After some beautiful winter days, we decided to embrace our Norwegian lifestyle and give this skiing business a go.
Now I do have some basic skiing experience back from my school days. I learned to stand on them, and how to make my way down a gentle slope in a plough-like fashion. Brian, on the other hand, was brand new to the concept.
Most of our snow experience comes from tramping. There, it’s been drilled into us to ‘not slip’, ‘slipping is not an option’. And, after arming ourselves with ice axes and crampons to traverse icy slopes (read: National Park), it’s those words that now keep running through my head whenever crunching through snow.
So, the idea of strapping a couple of fiber-glass planks to my feet, standing on an icy slope, and armed only with poles to propel me downwards all seems just a little bit terrifying.
Nonetheless, it was time to embrace our fears.
Together with some friends from our language class (read: fellow immigrants), we headed for the Eikedalen ski resort.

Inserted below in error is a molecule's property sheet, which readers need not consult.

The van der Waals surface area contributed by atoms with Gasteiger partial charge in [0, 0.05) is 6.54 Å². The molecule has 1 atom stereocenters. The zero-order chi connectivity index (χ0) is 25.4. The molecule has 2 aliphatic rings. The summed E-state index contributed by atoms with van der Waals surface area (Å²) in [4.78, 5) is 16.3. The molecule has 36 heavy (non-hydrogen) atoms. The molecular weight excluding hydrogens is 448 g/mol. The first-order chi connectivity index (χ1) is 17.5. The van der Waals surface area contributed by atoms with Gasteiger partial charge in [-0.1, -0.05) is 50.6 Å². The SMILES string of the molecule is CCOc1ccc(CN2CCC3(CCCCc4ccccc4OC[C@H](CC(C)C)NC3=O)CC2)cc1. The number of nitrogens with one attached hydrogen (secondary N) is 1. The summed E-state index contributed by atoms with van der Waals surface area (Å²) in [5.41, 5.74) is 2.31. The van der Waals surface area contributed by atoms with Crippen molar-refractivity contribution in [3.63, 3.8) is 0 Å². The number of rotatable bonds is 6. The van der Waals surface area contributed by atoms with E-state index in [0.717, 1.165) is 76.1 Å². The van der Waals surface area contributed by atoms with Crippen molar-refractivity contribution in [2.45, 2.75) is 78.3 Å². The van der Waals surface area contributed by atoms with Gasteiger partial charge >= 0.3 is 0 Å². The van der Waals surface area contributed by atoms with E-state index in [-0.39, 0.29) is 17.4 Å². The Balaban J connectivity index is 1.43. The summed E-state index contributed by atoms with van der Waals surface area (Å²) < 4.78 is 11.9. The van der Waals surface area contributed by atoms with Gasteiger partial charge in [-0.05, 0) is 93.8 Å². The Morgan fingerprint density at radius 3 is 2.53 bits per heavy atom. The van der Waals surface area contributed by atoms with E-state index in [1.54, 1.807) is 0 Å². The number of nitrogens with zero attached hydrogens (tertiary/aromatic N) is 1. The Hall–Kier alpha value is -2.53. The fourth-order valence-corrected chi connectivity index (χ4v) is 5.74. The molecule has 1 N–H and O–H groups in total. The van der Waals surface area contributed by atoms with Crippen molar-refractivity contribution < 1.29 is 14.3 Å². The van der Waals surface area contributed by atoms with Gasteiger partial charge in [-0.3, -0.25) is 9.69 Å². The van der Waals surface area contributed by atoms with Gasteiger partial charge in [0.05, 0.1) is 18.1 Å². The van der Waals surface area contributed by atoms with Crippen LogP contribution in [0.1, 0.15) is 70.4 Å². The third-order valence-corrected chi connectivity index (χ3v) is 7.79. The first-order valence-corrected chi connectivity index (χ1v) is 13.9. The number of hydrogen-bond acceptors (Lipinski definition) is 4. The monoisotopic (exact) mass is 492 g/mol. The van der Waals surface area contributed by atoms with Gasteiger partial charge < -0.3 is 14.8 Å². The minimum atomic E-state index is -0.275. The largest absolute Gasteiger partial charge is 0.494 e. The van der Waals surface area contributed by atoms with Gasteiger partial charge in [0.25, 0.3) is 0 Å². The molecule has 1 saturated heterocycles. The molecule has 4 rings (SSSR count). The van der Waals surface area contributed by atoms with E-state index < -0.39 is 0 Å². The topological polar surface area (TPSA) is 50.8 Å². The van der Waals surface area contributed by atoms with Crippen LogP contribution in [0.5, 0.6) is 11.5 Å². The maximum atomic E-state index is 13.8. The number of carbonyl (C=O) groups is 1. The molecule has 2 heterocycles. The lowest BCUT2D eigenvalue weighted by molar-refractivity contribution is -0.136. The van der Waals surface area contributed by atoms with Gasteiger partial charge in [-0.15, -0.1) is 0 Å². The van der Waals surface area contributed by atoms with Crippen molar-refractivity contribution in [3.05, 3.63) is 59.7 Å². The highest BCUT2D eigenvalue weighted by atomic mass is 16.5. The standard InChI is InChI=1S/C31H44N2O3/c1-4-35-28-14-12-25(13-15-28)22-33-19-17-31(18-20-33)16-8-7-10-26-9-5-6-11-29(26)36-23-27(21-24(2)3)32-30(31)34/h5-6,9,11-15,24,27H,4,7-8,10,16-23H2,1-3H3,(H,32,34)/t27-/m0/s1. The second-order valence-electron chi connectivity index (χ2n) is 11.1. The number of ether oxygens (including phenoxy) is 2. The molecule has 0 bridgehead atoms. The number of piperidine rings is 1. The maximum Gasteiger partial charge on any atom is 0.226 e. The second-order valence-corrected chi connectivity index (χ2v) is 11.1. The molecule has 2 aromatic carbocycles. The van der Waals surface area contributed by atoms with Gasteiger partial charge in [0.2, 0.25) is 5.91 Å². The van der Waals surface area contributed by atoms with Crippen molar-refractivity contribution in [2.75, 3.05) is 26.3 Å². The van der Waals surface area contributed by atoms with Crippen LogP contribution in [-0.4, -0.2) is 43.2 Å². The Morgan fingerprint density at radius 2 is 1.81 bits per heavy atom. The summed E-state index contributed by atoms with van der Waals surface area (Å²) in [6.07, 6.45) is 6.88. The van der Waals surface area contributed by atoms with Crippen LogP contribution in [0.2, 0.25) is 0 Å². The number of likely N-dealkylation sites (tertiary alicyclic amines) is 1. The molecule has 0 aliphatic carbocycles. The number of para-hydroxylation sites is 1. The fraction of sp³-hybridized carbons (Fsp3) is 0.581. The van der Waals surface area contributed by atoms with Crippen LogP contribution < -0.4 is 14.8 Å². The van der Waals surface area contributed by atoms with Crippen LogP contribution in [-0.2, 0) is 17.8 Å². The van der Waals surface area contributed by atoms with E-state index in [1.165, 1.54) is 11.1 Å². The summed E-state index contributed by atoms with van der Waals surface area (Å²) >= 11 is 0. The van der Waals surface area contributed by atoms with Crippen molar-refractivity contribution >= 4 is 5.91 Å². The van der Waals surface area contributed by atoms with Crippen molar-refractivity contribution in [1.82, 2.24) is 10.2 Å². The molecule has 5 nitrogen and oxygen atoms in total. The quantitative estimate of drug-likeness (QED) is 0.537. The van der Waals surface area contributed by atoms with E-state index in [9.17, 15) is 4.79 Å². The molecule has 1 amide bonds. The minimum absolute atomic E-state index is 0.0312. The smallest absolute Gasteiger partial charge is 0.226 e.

There, we hired complete ski attire and lift passes for a very reasonable 400 Kr. Brian and I made a beeline for the children’s slope. With our skis firmly attached to our feet, we took the ski lift up the bunny slope.
So far so good.
I then attempted to teach Brian how to ski, based on my own limited knowledge of the subject.
As we were standing at the top of the bunny slope surrounded by Norwegian preschoolers fearlessly whizzing past us (some seemingly barely old enough to walk), we ever so slowly nudged our way forwards. Several tumbles later, destination was reached, and we repeated.
Exhaustion set in quickly, but towards the end, Brian did master a gentle turn.
Stopping still needs work.
Some photos of Brian in a more flattering stance below.